• CEO Grandparents Raising Grandchilden Brad Clark and partner Ilona Cater.
  • Jenferie Bryce-Chapman

Stepping up: Grandparents Raising Grandchildren Trust NZ empowers New Zealand’s grandparent caregivers

The team at Channel Magazine spoke to Brad Clark, long time North Shore resident and new chief executive of Grandparents Raising Grandchildren Trust NZ (GRG), to learn more about this organisation that does such amazing work across the country.
Headquartered in Birkenhead, GRG is embarking on a new journey with Brad as chief executive. Bringing experience in marketing, communications and fundraising, his motivation is seeing people grow and thrive through the generosity of others. With career highlights including leading American Express’s partnership of the America’s Cup, heading the Takapuna Beach Business Association, sponsorship manager for the New Zealand Warriors, general manager fundraising and marketing for CanTeen, and seven plus years as CEO of the Starship Foundation, GRG is in good hands.

The GRG board, headed by Pru Etcheverry, a leader in the for-purpose sector (and North Shore resident) is excited about the appointment of their new chief executive this year. Pru says, “Brad’s passion for GRG and our mahi across New Zealand was evident. GRG has been supporting grandparents raising their mokopuna for over 23 years.” And she is quick to acknowledge that “it’s tough out there. With the cost-of-living crisis and other challenges, more grandparents need help for more complex needs. GRG is seeking greater awareness of its work, and diversification in its funding model.”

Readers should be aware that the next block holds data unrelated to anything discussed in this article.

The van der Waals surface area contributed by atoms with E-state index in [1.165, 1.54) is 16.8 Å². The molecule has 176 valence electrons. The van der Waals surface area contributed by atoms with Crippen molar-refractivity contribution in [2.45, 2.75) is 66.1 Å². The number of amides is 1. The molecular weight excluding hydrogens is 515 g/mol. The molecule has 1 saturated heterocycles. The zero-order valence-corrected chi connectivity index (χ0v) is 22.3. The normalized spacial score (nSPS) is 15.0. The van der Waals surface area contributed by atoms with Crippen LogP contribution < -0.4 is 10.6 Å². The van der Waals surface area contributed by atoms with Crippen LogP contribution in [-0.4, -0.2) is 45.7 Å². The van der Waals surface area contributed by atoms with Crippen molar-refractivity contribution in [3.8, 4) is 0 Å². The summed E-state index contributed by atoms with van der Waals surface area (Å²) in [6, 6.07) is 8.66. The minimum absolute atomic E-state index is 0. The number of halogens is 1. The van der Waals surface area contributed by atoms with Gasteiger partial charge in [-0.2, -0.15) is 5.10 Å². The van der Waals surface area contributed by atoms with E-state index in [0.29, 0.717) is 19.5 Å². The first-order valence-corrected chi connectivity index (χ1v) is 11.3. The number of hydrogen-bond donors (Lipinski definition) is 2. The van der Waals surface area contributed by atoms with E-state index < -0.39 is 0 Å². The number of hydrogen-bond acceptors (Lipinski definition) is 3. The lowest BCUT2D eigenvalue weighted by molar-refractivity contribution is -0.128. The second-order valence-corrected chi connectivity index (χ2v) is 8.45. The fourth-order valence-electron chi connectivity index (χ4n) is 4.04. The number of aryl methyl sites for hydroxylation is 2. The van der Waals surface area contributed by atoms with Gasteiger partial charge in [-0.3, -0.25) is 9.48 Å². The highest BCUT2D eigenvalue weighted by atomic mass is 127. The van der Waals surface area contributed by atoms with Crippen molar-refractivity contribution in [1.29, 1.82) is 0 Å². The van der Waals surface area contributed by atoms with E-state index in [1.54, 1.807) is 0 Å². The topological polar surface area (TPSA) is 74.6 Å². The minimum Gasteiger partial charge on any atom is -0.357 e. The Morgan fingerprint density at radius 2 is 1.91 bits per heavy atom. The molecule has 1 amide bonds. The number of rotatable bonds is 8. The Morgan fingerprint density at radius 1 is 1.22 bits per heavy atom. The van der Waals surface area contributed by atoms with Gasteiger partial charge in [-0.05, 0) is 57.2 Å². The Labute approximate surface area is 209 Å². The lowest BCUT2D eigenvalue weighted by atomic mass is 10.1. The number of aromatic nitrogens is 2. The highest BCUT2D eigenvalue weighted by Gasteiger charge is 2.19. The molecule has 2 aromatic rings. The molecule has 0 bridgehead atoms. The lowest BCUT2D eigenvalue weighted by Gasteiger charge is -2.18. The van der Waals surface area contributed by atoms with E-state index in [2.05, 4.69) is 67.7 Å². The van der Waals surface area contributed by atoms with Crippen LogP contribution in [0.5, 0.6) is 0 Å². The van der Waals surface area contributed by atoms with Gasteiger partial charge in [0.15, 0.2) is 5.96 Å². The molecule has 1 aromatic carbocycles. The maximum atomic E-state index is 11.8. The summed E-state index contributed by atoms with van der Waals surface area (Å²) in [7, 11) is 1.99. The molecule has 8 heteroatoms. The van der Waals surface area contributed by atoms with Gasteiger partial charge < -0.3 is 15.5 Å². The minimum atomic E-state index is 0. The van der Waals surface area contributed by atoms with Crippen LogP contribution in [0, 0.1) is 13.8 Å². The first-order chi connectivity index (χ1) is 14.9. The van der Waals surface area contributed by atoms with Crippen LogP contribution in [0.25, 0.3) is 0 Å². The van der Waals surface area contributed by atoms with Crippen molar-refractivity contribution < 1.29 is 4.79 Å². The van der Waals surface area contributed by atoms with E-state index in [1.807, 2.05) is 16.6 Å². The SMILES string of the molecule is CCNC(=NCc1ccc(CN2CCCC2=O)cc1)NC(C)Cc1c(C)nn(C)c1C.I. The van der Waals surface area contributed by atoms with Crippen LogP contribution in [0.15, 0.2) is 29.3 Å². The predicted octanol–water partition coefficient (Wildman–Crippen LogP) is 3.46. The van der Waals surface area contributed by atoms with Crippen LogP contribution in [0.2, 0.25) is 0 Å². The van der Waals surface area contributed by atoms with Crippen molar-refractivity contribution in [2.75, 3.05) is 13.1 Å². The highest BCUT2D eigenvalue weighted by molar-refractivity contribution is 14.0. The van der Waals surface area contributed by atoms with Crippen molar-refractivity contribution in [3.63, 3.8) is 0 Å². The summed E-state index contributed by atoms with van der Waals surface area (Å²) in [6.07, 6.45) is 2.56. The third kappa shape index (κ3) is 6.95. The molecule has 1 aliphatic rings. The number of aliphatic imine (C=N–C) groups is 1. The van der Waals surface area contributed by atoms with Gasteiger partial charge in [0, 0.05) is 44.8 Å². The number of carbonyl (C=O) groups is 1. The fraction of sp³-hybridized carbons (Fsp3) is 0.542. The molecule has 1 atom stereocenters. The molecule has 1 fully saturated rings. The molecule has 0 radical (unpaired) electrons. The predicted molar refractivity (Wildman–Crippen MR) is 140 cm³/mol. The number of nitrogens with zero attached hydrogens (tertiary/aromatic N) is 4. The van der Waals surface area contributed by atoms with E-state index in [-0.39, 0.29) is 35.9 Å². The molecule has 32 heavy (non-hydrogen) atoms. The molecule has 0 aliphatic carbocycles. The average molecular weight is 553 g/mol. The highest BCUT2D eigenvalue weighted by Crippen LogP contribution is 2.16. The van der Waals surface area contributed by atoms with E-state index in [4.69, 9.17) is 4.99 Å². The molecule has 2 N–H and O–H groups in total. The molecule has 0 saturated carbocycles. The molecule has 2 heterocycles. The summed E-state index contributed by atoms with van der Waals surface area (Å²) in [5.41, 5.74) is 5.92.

Brad has been clear in his ambition for GRG to achieve more awareness, and through that more funding, for a growing need in New Zealand. A big realisation, he says, is the impact of methamphetamine, or P-addiction. "This is the leading cause for grandparents and grandchildren needing support from GRG. Our members have experienced significant family breakdown due to death, illness, abuse or neglect, but addiction is the biggest factor and it’s devastating to see children and young people caught up in this. Thank goodness for the GRG team, our specialist advocates, and the network of about 40 support group coordinators and coffee group facilitators across Aotearoa.

“We have this amazing group of volunteers who are the life blood of GRG; they are grandparents giving back. We need more of them, and the means to support them better.”

A critical part of GRG's service delivery is its dedicated specialised advocates. These are experienced and knowledgeable team members offering tailored financial and community outreach advocacy to help grandparents and whānau caregivers access benefit entitlements such as the Unsupported Child’s Benefit (UCB), and Orphan’s Benefit, and help them navigate the family court system or to find help through community support agency partners.

Based in the heart of the North Shore, GRG is the only New Zealand organisation dedicated to providing information, advice, and general and specialised advocacy for full-time grandparent caregivers who find themselves in unexpected situations. Established in 1999, GRG provides a lifeline for grandparents and whānau caregivers who selflessly step in to parent a second time around.

GRG is justifiably proud of the impact it makes, touching the lives of over 10,000 caregivers providing loving and safe homes for over 16,000 children and youth. Within the Rodney/North Shore district, GRG supports over 500 caregivers raising around 1,000 children and young people.